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Breaking the Cold War Limbo

NATO-Russia cooperation is stuck halfway between Cold War antagonism and what NATO Secretary-General Anders Fogh Rasmussen calls “a true strategic partnership.” But there remains a window of opportunity to ensure pan-European security. All parties should bear in mind that trust, inclusion, equality and compromise between Russia, the United States and Europe are key prerequisites for reaching an accord on joint missile defense.

Although NATO and Russia agreed that they pose no threat to each other during the NATO-Russia Council meeting in Lisbon in December, cooperation is still constrained by mutual suspicions and the heavy legacy of history. Clearly, the collapse of the Soviet Union did not automatically establish mutual trust. Although history cannot be rewritten, is there no chance to break the deadlock in NATO-Russia relations and move from a Cold War-era discourse to a truly equal and productive partnership?

Obviously, the elephant in the room in NATO-Russia relations is cooperation on missile defense. No breakthroughs on this topic were reached in numerous meetings of top Russian and NATO officials this year. Unsuccessful attempts by both sides to come to terms with the other’s perception of missile defense cooperation led to Russia’s refusal to accept NATO proposals to set up two independent but connected antimissile entities that would exchange data on missile threats. NATO, meanwhile, did not agree to Moscow’s proposal, which provided for the establishment of a single system that gives both sides equal authority in decision making and interceptor launches. In his speech in London on June 15, Rasmussen explained NATO’s position by stating, “We cannot outsource our collective defense obligations to non-NATO members.”

An agreement on missile defense is not merely a matter of security. One should not underestimate the huge political significance underpinning any agreement on this topic. As Dmitry Rogozin, Russia’s envoy to NATO, recently acknowledged, deep cooperation on missile defense between Russia and the United States is possible from a military and technical angle, but the success of a joint initiative depends on the political readiness of both parties.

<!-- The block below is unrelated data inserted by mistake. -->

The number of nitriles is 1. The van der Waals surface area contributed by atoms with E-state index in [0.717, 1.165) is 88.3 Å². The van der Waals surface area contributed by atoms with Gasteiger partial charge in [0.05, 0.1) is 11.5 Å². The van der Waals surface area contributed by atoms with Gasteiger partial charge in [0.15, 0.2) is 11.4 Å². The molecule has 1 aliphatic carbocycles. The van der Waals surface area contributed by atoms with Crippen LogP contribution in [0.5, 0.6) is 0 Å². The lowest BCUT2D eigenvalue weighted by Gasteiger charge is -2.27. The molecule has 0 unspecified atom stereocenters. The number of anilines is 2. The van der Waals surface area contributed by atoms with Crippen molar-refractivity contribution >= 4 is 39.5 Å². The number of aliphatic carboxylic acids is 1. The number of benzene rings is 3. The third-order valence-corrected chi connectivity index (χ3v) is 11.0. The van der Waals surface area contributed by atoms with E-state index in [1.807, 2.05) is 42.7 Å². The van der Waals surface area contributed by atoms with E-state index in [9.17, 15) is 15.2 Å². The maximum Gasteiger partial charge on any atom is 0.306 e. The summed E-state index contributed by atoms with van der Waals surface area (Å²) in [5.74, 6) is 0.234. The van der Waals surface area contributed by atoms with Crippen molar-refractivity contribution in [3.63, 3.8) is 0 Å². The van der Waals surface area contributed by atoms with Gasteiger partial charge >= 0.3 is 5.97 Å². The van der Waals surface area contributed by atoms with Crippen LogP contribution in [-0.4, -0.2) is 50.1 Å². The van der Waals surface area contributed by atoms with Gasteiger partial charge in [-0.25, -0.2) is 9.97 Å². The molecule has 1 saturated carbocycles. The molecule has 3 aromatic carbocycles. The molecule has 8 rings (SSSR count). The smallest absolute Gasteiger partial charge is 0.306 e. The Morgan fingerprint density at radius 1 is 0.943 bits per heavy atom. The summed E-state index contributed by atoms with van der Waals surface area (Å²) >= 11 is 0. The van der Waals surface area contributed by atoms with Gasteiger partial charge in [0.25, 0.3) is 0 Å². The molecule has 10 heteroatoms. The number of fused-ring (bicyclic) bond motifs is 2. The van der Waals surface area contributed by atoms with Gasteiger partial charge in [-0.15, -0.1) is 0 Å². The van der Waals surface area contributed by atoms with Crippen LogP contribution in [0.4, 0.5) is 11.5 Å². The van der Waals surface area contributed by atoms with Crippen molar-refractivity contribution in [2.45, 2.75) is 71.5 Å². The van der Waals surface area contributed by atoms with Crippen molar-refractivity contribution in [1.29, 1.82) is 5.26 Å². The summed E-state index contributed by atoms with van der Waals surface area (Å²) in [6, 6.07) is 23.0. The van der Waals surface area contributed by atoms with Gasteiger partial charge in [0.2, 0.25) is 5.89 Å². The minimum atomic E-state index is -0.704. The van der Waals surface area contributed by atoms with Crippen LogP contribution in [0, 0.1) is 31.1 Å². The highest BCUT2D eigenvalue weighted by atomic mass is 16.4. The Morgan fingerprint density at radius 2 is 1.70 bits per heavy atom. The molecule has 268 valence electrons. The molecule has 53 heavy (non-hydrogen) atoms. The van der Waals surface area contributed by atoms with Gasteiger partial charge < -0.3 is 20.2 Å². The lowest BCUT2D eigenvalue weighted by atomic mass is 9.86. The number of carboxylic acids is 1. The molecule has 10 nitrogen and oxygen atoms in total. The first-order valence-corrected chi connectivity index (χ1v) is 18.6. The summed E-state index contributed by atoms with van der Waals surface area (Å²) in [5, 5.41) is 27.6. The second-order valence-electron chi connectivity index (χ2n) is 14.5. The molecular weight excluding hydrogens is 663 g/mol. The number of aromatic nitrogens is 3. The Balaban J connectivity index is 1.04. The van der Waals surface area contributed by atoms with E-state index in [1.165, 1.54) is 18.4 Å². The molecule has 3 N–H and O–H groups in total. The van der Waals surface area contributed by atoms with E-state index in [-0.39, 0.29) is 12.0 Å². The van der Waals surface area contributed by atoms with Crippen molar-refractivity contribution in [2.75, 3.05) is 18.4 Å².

Earlier this summer Rogozin said: “Any attempts by those in NATO who dream of neutralizing our strategic potential will be futile. … We have enough capacity to create both defensive and offensive means to counter any missile threat and to penetrate any missile defense.” Defense Minister Anatoly Serdyukov then claimed that the absence of joint NATO-Russia missile defense “could lead the Kremlin to embark on a weapons buildup.” Such bellicose rhetoric is exacerbated by both parties’ unwillingness to compromise and drags NATO-Russia cooperation back to square one.

Why does the creation of joint missile defense play such a big role in NATO-Russia relations? Vagif Guseinov, an analyst with the Institute of Strategic Studies and Analysis, voiced a popular sentiment when he said Moscow is afraid to be excluded from the decision-making process on joint missile defense or, in the best case, be relegated to an insignificant role.

An agreement on joint missile defense can significantly improve and foster cooperation between NATO and Russia over time, according to a recent survey of Russian experts conducted by atlantic-community.org. The biggest component missing is political will, as well as lack of trust and equality in the partnership. This opinion is shared by almost a third of the Russian experts surveyed. Another fear is that U.S. missile defense might be directed against Russia or its interests and thus suppress its strategic or nuclear potential. In this light, the main preoccupation appears not to be the threat of NATO attacking Russia directly, but rather the fear of a shift in the balance of power in the partnership toward NATO, decreasing Moscow’s strategic potential.

In the survey, Nadezhda Arbatova of the Institute of World Economy and International Relations suggests that one way to improve NATO-Russia security cooperation might include “deep conventional arms and tactical nuclear weapons reductions, which would totally remove any war planning or training of NATO and Russia against each other … and air defense technical projects, starting with the integration of early warning systems.”

Despite Rasmussen’s calls for Russia “to focus on real security challenges instead of some ghosts of the past that do not exist any longer,” it is likely that, without NATO’s legal guarantee and readiness to make concessions in negotiations with Russia, the initiative will bring little long-term success.

Thus, to avoid missing the existing window of opportunity to reset NATO-Russia relations from a vague interim to a clear partnership stage, the parties should bear in mind that trust, inclusion and equality between Russia, the United States and Europe and an ability to compromise for the sake of common pan-European security are the main preconditions for reaching an accord on joint missile defense.

Victoria Naselskaya is the editor of atlantic-community.org.

The views expressed in opinion pieces do not necessarily reflect the position of The Moscow Times.

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